Reply Score: 10

RE: DRM and competition?
by butters on Thu 30th Aug 2007 17:47 UTC in reply to "DRM and competition?"
butters Member since:
2005-07-08

No, a culture that says "I'll help my neighbor if it isn't too inconvenient" created DRM. It goes against human nature to horde something that isn't scarce. Sharing is a survival instinct. When I have food, I'll share it with my neighbor so that he shares his when I'm starving. The big business doesn't want us to help each other. A starving customer will pay any price (on credit, of course).

It's funny you use the word "culture". If the content industry remains on its evolutionary track, soon we won't have any discernable culture left to speak of. We'll just be worker drones that make the minimum payment on our credit cards every month. We'll have all sorts of new and fascinating social disorders. We'll worry about raising our children in a cynical, uncaring world ruled by self-righteous social Darwinists.

It's interesting that American dystopian literature is almost exclusively based around big bad government and its authoritarian social planning. We don't have to worry about that. When social planning comes to America, it will come wrapped in content and carrying ads. It's big bad media and its corporate sponsors that want to control society. Government is just there as a decoy, a dog-and-pony show to distract us from our real problems.

Competition is good. There's nothing like a handful of similarly-sized businesses vigorously competing for our dollars. But underregulated capitalism doesn't result in fair competition. It results in small and new companies having a huge disadvantage in competing with large and established companies. It also results in "competitors" forming industry alliances to fix prices and gain leverage over consumers and governments.

Don't get me wrong, America couldn't have grown to become a superpower without unbridled capitalism. But here we are, with our ridiculous per-capita GDP, and we still have an economic system tuned for explosive growth and consolidation of power. We can't keep it up any longer. We're drowning in debt.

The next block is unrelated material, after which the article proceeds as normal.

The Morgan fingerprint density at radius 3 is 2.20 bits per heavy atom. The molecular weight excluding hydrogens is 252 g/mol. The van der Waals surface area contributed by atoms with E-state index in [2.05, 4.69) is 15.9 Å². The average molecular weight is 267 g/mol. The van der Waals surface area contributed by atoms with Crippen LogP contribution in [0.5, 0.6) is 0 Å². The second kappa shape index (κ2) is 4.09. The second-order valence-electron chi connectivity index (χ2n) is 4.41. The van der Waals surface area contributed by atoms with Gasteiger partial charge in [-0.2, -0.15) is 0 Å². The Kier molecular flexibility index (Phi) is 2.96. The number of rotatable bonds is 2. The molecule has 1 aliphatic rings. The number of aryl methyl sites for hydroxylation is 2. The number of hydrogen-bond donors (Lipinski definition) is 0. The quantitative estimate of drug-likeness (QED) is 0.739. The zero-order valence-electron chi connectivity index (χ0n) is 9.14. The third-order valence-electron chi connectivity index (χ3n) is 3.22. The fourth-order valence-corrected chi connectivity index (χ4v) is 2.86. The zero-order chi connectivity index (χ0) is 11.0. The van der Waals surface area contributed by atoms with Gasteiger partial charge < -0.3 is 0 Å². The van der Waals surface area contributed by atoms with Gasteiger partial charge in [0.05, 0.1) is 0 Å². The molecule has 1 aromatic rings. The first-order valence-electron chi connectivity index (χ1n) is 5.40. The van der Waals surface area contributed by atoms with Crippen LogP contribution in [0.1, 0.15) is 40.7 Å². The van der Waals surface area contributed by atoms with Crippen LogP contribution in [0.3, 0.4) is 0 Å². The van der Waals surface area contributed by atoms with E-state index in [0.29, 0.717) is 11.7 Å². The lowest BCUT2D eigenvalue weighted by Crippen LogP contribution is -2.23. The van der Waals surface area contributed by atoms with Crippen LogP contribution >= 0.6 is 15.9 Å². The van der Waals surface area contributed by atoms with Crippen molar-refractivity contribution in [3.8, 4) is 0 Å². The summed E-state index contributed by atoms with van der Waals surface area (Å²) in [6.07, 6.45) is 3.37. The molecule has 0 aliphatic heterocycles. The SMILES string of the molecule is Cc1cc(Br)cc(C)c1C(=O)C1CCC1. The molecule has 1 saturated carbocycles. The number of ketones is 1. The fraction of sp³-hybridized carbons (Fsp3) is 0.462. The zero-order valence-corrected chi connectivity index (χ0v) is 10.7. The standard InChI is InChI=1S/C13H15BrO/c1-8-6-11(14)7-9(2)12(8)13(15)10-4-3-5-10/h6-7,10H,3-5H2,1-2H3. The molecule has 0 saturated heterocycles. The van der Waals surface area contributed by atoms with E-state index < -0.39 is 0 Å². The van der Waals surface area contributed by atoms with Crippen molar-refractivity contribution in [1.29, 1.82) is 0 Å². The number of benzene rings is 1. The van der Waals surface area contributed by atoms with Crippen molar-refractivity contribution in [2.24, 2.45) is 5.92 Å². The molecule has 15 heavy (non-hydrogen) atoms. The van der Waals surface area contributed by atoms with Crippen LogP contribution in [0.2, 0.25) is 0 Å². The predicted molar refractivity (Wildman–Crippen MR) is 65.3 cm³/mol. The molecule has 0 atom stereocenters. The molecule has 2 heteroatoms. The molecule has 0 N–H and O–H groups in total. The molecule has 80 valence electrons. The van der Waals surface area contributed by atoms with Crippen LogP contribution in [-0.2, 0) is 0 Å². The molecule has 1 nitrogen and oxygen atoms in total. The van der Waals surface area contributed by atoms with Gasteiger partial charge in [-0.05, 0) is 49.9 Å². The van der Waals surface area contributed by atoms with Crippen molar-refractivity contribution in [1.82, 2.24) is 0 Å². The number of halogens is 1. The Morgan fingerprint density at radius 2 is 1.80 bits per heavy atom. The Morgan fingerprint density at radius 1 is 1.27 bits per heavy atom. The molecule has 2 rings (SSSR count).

We're not creating wealth anymore. We're just pushing it upward, and it's not trickling back down. The American economy has flatlined, running straight into a wall of finite consumer spending power. If we don't purge the beast in a controlled redistribution program, we're going to erupt, and the pus of a rotting superpower will rain down on the rest of the world.

We're drowning. If big business won't listen and our government is spineless, then we have to save ourselves by saving each other. It's the only way.

Reply Score: 6

RE[2]: DRM and competition?
by Almafeta on Thu 30th Aug 2007 18:25 UTC in reply to "RE: DRM and competition?"
Almafeta Member since:
2007-02-22

A starving customer will pay any price (on credit, of course).

And here is where the key fallacy lies. You will not starve just because the Big Mean Corporation won't let you have the Bon Jovi: Yet More Remixed Oldies album for free. If they were harming you, then you might have a point, but they are not.

People have no right to other people's things. If I walked into your house and helped myself to your money, I would become a criminal; the piracy of music, video, books, and software is no different.

Reply Score: 4

RE[3]: DRM and competition?
by butters on Thu 30th Aug 2007 18:45 UTC in reply to "RE[2]: DRM and competition?"
butters Member since:
2005-07-08

Oh, I completely realize that people will live without Bon Jovi. But they have to have it anyway. That's the problem with our consumer culture. We've been suckered into "needing" things we don't really need. We'd rather be in debt than not have all the shiny stuff we see on TV.

No, I wouldn't want you coming into my house and stealing my money. But someone I knew a bit better asked nicely, I might lend them some money. Digital content is weird because we can make copies at little or no cost. If I could turn my $20 bill into as many $20 bills as I like, then I would certainly lend you money. You can hold me to that, OK?

As I've said many times before, digital media is different than anything we've bought and sold before. How it is monetized will be one of defining issues of our time. The ability to make infinite copies is a unique property. It flies in the face of supply and demand. It's a new kind of entity that's neither a good nor a service.

Comparisons to stealing cars or or even stealing network bandwidth are flawed. These are scarce commodities. Digital media is not. So there is a difference.

Reply Score: 5

RE[4]: DRM and competition?
by sbergman27 on Thu 30th Aug 2007 19:33 UTC in reply to "RE[3]: DRM and competition?"
sbergman27 Member since:
2005-07-24

"""
Comparisons to stealing cars or or even stealing network bandwidth are flawed. These are scarce commodities. Digital media is not. So there is a difference.
"""

Agreed. And yet intellectual property is still property, as well it should be (despite Stallman's well meaning hand waving about that term). On the supply side it is, anyway. Someone worked hard, spent sleepless nights, etc., to come up with the idea and develop it into a reality. Or to compose and record it. Whatever.